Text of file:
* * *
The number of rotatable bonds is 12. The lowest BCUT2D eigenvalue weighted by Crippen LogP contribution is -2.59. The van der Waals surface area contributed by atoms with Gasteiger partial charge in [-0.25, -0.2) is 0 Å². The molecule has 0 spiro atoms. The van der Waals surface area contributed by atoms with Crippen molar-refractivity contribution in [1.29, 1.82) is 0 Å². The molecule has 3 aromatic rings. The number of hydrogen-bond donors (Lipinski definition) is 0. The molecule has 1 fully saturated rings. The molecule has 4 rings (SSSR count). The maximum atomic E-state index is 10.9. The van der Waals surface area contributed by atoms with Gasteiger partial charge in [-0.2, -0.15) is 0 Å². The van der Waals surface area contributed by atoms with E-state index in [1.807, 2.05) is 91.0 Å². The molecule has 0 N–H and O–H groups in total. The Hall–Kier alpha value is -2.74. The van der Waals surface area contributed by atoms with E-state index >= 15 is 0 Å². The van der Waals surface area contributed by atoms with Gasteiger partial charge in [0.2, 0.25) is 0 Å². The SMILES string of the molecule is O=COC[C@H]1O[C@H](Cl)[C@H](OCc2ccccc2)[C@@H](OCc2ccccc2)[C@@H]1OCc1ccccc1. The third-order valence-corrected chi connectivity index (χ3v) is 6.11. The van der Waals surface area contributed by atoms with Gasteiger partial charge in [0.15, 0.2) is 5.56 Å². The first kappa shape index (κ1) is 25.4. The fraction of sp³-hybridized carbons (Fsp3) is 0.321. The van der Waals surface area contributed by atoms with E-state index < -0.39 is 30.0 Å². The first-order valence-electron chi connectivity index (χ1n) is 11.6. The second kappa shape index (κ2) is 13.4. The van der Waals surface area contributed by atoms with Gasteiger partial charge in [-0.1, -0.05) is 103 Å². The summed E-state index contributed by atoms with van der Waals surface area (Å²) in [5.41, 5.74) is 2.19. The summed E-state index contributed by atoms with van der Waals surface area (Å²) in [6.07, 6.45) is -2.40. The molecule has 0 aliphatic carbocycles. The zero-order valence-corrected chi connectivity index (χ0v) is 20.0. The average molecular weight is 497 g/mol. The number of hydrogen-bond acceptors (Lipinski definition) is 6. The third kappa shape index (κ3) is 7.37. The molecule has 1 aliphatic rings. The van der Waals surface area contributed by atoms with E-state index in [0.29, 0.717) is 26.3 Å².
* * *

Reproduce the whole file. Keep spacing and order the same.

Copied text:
The number of rotatable bonds is 12. The lowest BCUT2D eigenvalue weighted by Crippen LogP contribution is -2.59. The van der Waals surface area contributed by atoms with Gasteiger partial charge in [-0.25, -0.2) is 0 Å². The molecule has 0 spiro atoms. The van der Waals surface area contributed by atoms with Crippen molar-refractivity contribution in [1.29, 1.82) is 0 Å². The molecule has 3 aromatic rings. The number of hydrogen-bond donors (Lipinski definition) is 0. The molecule has 1 fully saturated rings. The molecule has 4 rings (SSSR count). The maximum atomic E-state index is 10.9. The van der Waals surface area contributed by atoms with Gasteiger partial charge in [-0.2, -0.15) is 0 Å². The van der Waals surface area contributed by atoms with E-state index in [1.807, 2.05) is 91.0 Å². The molecule has 0 N–H and O–H groups in total. The Hall–Kier alpha value is -2.74. The van der Waals surface area contributed by atoms with E-state index >= 15 is 0 Å². The van der Waals surface area contributed by atoms with Gasteiger partial charge in [0.2, 0.25) is 0 Å². The SMILES string of the molecule is O=COC[C@H]1O[C@H](Cl)[C@H](OCc2ccccc2)[C@@H](OCc2ccccc2)[C@@H]1OCc1ccccc1. The third-order valence-corrected chi connectivity index (χ3v) is 6.11. The van der Waals surface area contributed by atoms with Gasteiger partial charge in [0.15, 0.2) is 5.56 Å². The first kappa shape index (κ1) is 25.4. The fraction of sp³-hybridized carbons (Fsp3) is 0.321. The van der Waals surface area contributed by atoms with E-state index < -0.39 is 30.0 Å². The first-order valence-electron chi connectivity index (χ1n) is 11.6. The second kappa shape index (κ2) is 13.4. The van der Waals surface area contributed by atoms with Gasteiger partial charge in [-0.1, -0.05) is 103 Å². The summed E-state index contributed by atoms with van der Waals surface area (Å²) in [5.41, 5.74) is 2.19. The summed E-state index contributed by atoms with van der Waals surface area (Å²) in [6.07, 6.45) is -2.40. The molecule has 0 aliphatic carbocycles. The zero-order valence-corrected chi connectivity index (χ0v) is 20.0. The average molecular weight is 497 g/mol. The number of hydrogen-bond acceptors (Lipinski definition) is 6. The third kappa shape index (κ3) is 7.37. The molecule has 1 aliphatic rings. The van der Waals surface area contributed by atoms with E-state index in [0.29, 0.717) is 26.3 Å².